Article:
“I don’t know, kiddo, but I’m sure there’s an explanation for it. Whether or not it’s a reasonable one is a question.

“How’s the PowerBook working for you otherwise, Dawn?

“Well… okay, I guess. It does some strange things, or at least gets accused of doing some strange things.”

“Like what?” I asked.

“Like making other computers around it crash when I turn it on.”

“That’s ridiculous!”

“I thought so too, and attempted to make light of it by telling my friends they should have bought a Mac instead of a PC. But Shauna, Penelope, and Jessie have all lost big chunks of their theses because their computers have been crashing a lot lately, and I feel pretty badly about that.”

“That’s not your fault.”

“They say it only happens when I’m in the house and only when I’m using my PowerBook. And whenever I take the PowerBook to the library to do some work, there’s always one or two of their machines that goes bonkers while I’m there.”

“Has your PowerBook ever crashed or frozen up?”

“Never. It runs so smoothly and so fast that I sometimes think it knows what I want to do next before I even know it. Like the other night in my room, I was racking my brain searching for the right words to string together to explain the importance of journalistic ethics while on the trail of a particularly dicey political story. Finally getting my thoughts together, I looked up at the PowerBook screen and there it was, three full paragraphs of eloquently stated information that I didn’t even know I had typed. I must have typed it while I was thinking about it and being as tired as I was—it was 3:00 AM—I just didn’t realize it.”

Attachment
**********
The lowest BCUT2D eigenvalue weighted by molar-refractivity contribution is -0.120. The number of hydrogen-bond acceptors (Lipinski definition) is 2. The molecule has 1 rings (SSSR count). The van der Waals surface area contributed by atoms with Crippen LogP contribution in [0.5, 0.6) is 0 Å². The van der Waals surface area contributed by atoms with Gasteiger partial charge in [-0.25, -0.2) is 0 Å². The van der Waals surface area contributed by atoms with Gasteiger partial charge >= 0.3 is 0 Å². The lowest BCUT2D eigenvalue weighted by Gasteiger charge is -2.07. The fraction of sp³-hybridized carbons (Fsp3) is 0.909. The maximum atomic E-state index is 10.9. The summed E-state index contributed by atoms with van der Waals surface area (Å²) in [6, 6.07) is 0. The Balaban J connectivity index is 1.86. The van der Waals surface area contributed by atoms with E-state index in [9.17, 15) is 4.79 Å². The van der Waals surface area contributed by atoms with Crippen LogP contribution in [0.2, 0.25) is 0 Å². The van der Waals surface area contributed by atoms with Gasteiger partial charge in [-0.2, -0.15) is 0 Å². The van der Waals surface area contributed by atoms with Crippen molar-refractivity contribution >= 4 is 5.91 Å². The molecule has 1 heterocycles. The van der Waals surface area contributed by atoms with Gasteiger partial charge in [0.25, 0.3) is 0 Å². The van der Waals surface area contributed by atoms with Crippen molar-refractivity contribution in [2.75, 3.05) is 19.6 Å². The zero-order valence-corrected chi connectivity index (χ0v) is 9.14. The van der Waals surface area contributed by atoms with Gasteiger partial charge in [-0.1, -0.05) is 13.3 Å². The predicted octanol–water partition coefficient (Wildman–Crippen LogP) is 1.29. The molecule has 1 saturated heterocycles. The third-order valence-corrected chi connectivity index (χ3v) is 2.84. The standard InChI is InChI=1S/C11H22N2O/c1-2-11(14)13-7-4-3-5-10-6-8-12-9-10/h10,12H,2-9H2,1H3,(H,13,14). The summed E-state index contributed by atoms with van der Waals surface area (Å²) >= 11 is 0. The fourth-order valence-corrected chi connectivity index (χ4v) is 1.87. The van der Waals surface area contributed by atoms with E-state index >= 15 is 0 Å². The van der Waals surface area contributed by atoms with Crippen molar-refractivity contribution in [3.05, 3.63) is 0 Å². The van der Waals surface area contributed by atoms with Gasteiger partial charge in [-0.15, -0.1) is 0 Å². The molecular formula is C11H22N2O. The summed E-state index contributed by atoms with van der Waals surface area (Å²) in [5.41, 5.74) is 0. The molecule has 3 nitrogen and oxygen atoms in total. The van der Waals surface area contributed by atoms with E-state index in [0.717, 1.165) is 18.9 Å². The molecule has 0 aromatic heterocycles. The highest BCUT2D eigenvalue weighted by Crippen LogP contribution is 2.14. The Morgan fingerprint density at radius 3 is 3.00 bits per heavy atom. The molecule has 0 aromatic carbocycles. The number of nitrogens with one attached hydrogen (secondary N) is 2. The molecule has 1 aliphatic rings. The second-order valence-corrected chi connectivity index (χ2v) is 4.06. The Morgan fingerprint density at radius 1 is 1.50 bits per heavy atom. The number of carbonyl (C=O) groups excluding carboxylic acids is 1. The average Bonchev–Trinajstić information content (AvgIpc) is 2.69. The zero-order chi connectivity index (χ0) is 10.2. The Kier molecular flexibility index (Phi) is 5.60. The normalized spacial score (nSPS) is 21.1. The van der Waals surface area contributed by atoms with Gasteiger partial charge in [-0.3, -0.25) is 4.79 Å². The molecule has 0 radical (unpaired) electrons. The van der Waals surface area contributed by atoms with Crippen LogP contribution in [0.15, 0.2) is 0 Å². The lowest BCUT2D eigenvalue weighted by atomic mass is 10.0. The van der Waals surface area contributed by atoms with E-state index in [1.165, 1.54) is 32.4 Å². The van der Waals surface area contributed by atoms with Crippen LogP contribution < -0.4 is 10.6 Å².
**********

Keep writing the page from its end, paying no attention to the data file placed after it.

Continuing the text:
“What were you doing up at 3 AM?”

“I try not to use the PowerBook while the other girls are using their PCs.”

“That’s dumb!”

“Just trying to keep the peace, Pops!”

“Still, it’s ridiculous.”

“You might not think so after I tell you this next little tidbit.”

“What’s that?”

“The battery in the PowerBook. I never have to charge it.”

“So? You wouldn’t need to if you always ran it off the AC adaptor.”

“I don’t have an AC adaptor, Dad. I’ve used this PowerBook every day since I bought it from Harry McDuff and not once have I charged the battery. Heck, I don’t even have a battery charger! You know what I think, Dad? I think that whenever I turn it on, it gets its power from the nearest available computer. I also think it borrows whatever memory it needs from available computers in the area. Strike that! Make that available PCs, as it doesn’t seem to effect any of the Macintosh machines.”


“Yes Dad.”

“You’re not taking drugs or anything like that, are you?”

“DAAAAD! Of course I’m not! You know that!”

“I know, kiddo. It’s just that what you’re saying is so… so… unbelievable!”

“Tell me about it! Hey, I gotta run Pops. I’ll be graduating in a few weeks and then you can take this PowerBook and turn it inside out and figure out what the deal is with it. Till then I need it to finish my thesis. I’ll just be a little more careful where I turn it on. Luv ya, and tell Mom the same. Bye!”

So, now you all know as much as I do about my daughter’s mysterious PowerBook 5300. Is it possessed? Is it magical? Who was this likable little Scot, Harry McDuff? What happened to him? What happened to the uncashed $200 check? These are questions I ponder every day. But until I see this machine for myself I will withhold any judgement as to my daughter’s sanity.

Pete Miner